Tamil Nadu

How Thiruvalluvar’s portrait evolved over time

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Historian Thirunavukkarasu has chronicled the transformation

While the State BJP units has triggered a political controversy depicting Tamil poet-savant Thiruvalluvar in saffron robes, it is interesting to see how the portraits of the poet showing him donning the white robe have evolved over the years.

“In Tamil tradition, all the saints, including Saivite saints dressed only in white attire. Saffron has no place in Tamil culture and tradition. The only saint who wore saffron was Sakkiya Nayanar, who converted to Saivism from Buddhism. Saffron is a new phenomenon and even Tamil Mutts have embraced it,” said Sivalayam J. Mohan, who has released various old commentaries on Thirukural.

 

In a book of ‘Thirukural’ commentaries penned by well-known scholar K. Balasubramaniam, Mr. Mohan has published an old picture of Thiruvalluvar and an old poetry — Thiruvalluvar Swaroopasthuthi — depicting the features of the poet.

“The picture of the Thiruvalluvar, now widely in use, depicting him in a white robe and without any religious marks was drawn by Venugopala Sharma, who resided in Mylapore. It was first used in a stamp released by the former Union Minister Dr K. Subbarayan,” said K. Thirunavukkarasu, historian of the Dravidian Movement, who had written in detail about the transformation of the portrait in his book on the history of the DMK.

Even during the release of the stamp a question was raised about the absence of the “sacred thread” (poonool) in the picture and Subbarayan had explained that either it would not be there in the picture or covered by the robe on the poet’s body.

Mr. Mohan said the robe, originally known as yogapattai, was worn by those who meditated and it was reduced to a sacred thread.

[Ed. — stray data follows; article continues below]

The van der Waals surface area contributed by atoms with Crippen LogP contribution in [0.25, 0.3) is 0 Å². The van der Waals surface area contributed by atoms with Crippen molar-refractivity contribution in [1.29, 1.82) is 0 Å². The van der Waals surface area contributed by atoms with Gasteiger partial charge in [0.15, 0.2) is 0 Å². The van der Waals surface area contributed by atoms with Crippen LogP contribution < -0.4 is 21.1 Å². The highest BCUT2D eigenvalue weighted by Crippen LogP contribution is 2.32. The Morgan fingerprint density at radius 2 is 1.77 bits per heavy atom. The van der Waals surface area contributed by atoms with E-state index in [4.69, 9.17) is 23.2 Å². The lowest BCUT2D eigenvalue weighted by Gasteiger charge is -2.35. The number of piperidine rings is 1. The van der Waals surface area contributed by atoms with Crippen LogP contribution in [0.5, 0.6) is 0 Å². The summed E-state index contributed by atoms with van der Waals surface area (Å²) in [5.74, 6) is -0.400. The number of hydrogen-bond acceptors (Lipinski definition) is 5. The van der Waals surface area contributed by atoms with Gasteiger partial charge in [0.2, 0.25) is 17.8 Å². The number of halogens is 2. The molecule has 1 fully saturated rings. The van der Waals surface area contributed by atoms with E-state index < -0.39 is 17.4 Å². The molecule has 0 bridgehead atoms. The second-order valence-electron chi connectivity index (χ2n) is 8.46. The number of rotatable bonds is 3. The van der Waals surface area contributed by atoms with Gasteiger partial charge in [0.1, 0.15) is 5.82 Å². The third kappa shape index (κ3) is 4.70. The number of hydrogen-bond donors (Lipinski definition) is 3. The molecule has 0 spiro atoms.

Recalling the changes made in the portrait of Thiruvalluvar, Mr. Thirunavukkarasu said leaders and Tamil scholars felt that the portraits with religious marks did not do justice to Thiruvalluvar and poet Bharathidasan was particular about creating a new portrait. The portrait released by Saiva Siddantha Noorpathippu Kazhagam adorned houses in T.N. at that time.

Religious marks

Before the arrival of Venugopla Sharma’s picture, Balu brothers, who ran a magazine Kalai, drew a painting devoid of all religious marks. “They drew two portraits and they were used in the meetings and offices of the DMK,” explained Mr Thirunavukkarasu. The stamp released by Subbarayan also became a subject of debate in the Tamil Nadu Assembly, since it was mentioned that the release marked Thiruvalluvar’s death anniversary.

“DMK member Ma.Pa. Sarathi raised in the Assembly the issue of whether the State government was taken into confidence before the release. Then Minister M. Bhaktavatsalam replied in the negative,” Mr. Thirunavukkarasu said.

When DMK leader M. Karunanidhi sought to know whether the State government would keep a picture of Thiruvalluvar drawn by Venugopla Sharma in the Assembly, Bhaktavatsalam said the government would consider it if the member came forward to buy a portrait.

“Subsequently, the portrait found a place in the Assembly. The statue of Thiruvalluvar in Mylapore was made based on the portrait of Venugopala Sharma,” Mr. Thirunavukkarasu said.

In 1960, DMK founder C.N. Annadurai unveiled the portrait on the Congress grounds, and the meeting was attended by many leaders, including Union Minister C. Subramaniam.

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Printable version | Dec 13, 2019 7:08:20 PM | https://www.thehindu.com/news/national/tamil-nadu/how-thiruvalluvars-portrait-evolved-over-time/article29873221.ece

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